Neither plan worked.  In Dave's case, i was able to kill his 2 Mk4 tanks escorting his board 65 force, and his infantry had no chance of breaking through without armor support, while i KO'd his infantry on his board 64 force meaning he couldn't take buildings with that group.

Matt's attack was stymied due to his tankers not bringing smoke.  He was only able to lay 1 smoke marker down and my Stuart's were able to kill a Mk4, he recalled another due to a gun malf, and finally, he broke the Jagpanzer gun on an IF shot.  I was also able to kill another half-track with an MG shot.  Overall though, Matt had atrocious luck shooting.  He couldn't hit anything as the only casualties inflicted were the ATG crew whom he broke and FTR'd along with a single Stuart.  He never broke any other American unit.

While both games were easy American wins, i don't rate this scenario particularly pro-American.  Both Dave and Matt's plans were sound but bad luck on their part--Matt with not getting Smoke and Dave with having his tanks killed through front shots--played a key role.

One thing to remember is that the German tanks can gain control of single story stone building hexes.  There are a few on the board.  The German should set up his turn 5 movement to be able to move tanks into these buildings on turn 6 and stay in motion.  This can be a nasty surprise to the American player and for that reason, the German should not attempt to fix any MA malfs for fear of recall.

Overall, "Hell for the Holidays" delivers a very tense and challenging ASL experience with 2 great OB's.   This is something we've come to expect and enjoy from designer Pete Shelling.

Wednesday, June 27, 2012

Top Ten GMT Games

There was a very interesting topic on BGG about rating all the GMT games.  It was an interesting read so i thought i would borrow the idea and do my own list, only limiting it to my Top 10 Favorite GMT Games.

At first i thought it would be easy to list my top 10 from GMT but there were a lot of tough decisions and good games i enjoy left off.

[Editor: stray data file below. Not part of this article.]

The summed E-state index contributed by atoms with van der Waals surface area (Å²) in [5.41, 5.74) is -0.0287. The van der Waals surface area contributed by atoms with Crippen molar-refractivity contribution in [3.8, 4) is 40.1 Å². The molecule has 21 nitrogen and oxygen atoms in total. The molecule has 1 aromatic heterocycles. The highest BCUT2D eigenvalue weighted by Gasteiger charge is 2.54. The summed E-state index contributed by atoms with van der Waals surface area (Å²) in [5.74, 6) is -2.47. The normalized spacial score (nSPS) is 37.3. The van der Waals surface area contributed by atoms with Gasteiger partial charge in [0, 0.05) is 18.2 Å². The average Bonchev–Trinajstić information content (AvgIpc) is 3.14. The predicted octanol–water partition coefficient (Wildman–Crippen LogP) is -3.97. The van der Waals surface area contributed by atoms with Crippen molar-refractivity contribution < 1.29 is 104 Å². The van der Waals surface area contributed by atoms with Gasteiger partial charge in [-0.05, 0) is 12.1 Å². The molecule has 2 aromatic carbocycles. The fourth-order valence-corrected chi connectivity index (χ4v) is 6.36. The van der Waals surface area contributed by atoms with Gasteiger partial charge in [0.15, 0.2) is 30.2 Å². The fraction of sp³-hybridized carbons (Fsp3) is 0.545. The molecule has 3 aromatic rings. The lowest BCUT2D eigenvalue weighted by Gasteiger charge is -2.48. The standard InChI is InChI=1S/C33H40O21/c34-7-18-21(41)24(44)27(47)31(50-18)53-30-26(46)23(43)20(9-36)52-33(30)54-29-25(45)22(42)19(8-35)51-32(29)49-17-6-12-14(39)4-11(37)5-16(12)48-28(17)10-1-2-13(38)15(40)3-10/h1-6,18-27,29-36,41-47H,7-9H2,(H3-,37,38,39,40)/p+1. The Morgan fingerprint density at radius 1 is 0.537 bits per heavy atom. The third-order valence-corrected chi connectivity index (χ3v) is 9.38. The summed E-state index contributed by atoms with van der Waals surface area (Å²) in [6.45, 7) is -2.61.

Without further ado, here goes:

#10.  "Paths of Glory"

I played quite a bit of POG in the early part of the last decade.  It is a fantastic competetive gaming experience full of difficult choices.  It also spawned a slew of great card driven games, some of which are on this list.  Overall though, i grew out of love with it as good game play never resembled WWI much and also became fairly pre-determined.

Still, POG will always have a place in my Top 10 GMT games.

#9.  "Successors"

While technically not a GMT "original," Successors was improved by the GMT reprint and survives due to that.  It is a cut throat free for all multi-player affair.  Games tend to play out differently due to the random initial draw of generals.  The game systems are fantastic and the card events interesting.

It does have it's flaws though including the possibility of drawing two really good or bad generals as well as a fairly lengthy playtime.

#8.  "Wilderness War"

What a rulebook!  WW set the standard for CDG rules with a clear amd concise rulebook that is virtually error free.  It is also a heck of a good game that packs a lot of fun into a realatively short play time.

However, gameplay tends to be "samey" after awhile as there are limited avenues of attack.  Still, i want to get this game back on the table as it's been about 7 years since i last played.

#7.  "Napoleonic Wars"

Ah, the fantastic Nappy Wars!  On it's release, my gaming group must have played this 20+ times that year.  Great fun and a great design that plays well with 2-5 players.  While i would gladly play it anytime, it does have the issue of not really being all that historically accurate--to say the least--and that does seem a bit weird at times.  Nevertheless, a great gaming experience that also plays out fairly quickly.

#6.  "Musket & Pike Series"

I cheated a bit here as i grouped all the games in this fantastic series into one.  Ben Hull's MPS series is the ASL of the gunpowder era.  Yes, the game is fairly complex and uses systems that take awhile to get the hang of, but man does it pay off.  The game actually plays out like the battles did and the command system does a great job of simulating how difficult it was to command such armies without resorting to written commands or "handi-cap" rules.

The scenarios i've played, about a dozen, have all been well balanced and competetive affairs.  Play time can be long though for many of the scenarios which can make weeknight gaming a bit difficult.  In fact, that's the only reason i don't play the series more often.

#5.  "The Thirty Year's War"

A very underrated game IMO that is loads of fun with a lot of strategic options.  I love this game, especially if it goes until the last turn and you view a once pristine map of Europe filled with pillage markers and the once mighty armies reduced to small bands of desperate mercenaries.  Good times.